This is probably down to the specifics of the Client class. Do the original code and the generic method actually call the same Equals method?
You could have a problem if the Client class implements value equality via IEquatable without also overriding the Object.Equals method. If this is the case then the generic method would be making a reference comparison via Object.Equals.
The IEquatable interface declares a strongly typed Equals method. When used it is important to make sure that the new IEquatable.Equals method and the existing Object.Equals method both give the same result. The code example shows how that can be done and I've set it up so that Client objects are considered equal if their Identity properties return the same value.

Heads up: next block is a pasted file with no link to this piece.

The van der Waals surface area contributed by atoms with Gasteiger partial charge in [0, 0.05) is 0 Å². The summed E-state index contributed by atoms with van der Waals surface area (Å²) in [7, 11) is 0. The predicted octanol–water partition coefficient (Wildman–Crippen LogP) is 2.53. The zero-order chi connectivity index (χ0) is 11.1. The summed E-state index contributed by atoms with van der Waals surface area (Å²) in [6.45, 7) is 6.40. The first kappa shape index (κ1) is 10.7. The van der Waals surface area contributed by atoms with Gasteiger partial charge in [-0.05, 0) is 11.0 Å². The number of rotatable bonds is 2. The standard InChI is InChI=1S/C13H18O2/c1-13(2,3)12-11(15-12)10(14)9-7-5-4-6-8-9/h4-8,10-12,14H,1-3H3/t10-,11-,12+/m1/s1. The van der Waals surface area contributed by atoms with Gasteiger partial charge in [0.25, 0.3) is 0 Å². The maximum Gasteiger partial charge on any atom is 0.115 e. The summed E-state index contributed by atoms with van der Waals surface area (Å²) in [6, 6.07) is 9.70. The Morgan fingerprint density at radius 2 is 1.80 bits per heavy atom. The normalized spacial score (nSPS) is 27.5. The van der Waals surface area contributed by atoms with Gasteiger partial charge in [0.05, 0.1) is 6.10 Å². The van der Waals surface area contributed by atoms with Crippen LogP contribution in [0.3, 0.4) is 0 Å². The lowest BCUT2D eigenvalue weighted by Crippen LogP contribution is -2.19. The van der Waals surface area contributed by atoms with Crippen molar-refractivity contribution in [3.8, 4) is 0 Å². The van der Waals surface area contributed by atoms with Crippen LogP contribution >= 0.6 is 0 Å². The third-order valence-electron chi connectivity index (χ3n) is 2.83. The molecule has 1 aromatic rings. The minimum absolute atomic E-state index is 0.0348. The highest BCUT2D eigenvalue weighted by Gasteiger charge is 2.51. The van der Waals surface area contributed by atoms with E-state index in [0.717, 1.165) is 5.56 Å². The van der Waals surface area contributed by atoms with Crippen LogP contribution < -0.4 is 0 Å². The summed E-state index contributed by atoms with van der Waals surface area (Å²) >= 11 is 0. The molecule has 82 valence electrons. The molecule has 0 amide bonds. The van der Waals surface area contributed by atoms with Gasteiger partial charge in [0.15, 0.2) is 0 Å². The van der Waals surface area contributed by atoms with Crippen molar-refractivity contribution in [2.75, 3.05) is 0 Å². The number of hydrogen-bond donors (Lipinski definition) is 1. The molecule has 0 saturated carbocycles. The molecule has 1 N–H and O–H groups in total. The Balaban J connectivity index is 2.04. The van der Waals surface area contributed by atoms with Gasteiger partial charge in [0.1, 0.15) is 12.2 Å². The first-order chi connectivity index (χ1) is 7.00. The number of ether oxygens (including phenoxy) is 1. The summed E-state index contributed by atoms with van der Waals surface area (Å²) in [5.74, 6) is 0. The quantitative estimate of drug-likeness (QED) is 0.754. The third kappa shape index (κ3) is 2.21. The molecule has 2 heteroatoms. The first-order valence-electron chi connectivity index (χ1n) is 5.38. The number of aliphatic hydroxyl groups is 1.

Public Class Client
Implements IEquatable(Of Client)
Private id As Int32
Public ReadOnly Property Identity() As Int32
Public Function Equals(other As Client) As Boolean
If ReferenceEquals(other, Nothing) Then
If ReferenceEquals(Me, other) Then
If other.GetType() <> Me.GetType() Then
Return Me.Identity = other.Identity
Public Overrides Function Equals(other As Object) As Boolean
Return Me.Equals(TryCast(other, Client))
Private Function ListEquals(Of T As IEquatable(Of T))(list1 As List(Of T), list2 As List(Of T)) As Boolean
Dim same As Boolean = list1.Count = list2.Count
Dim i As Int32 = 0
While same AndAlso i < list1.Count
same = list1(i).Equals(list2(i))
i += 1
The constraint on the ListEquals method specifies that T must implement IEquatable and most importantly allows the generic method to use the new Equals method.
Without the constraint the comparison method would not know that IEquatable.Equals existed and it could only use Object.Equals. With my implementation of Client this wouldn't matter as my IEquatable.Equals and my Object.Equals have been coded to give the same result.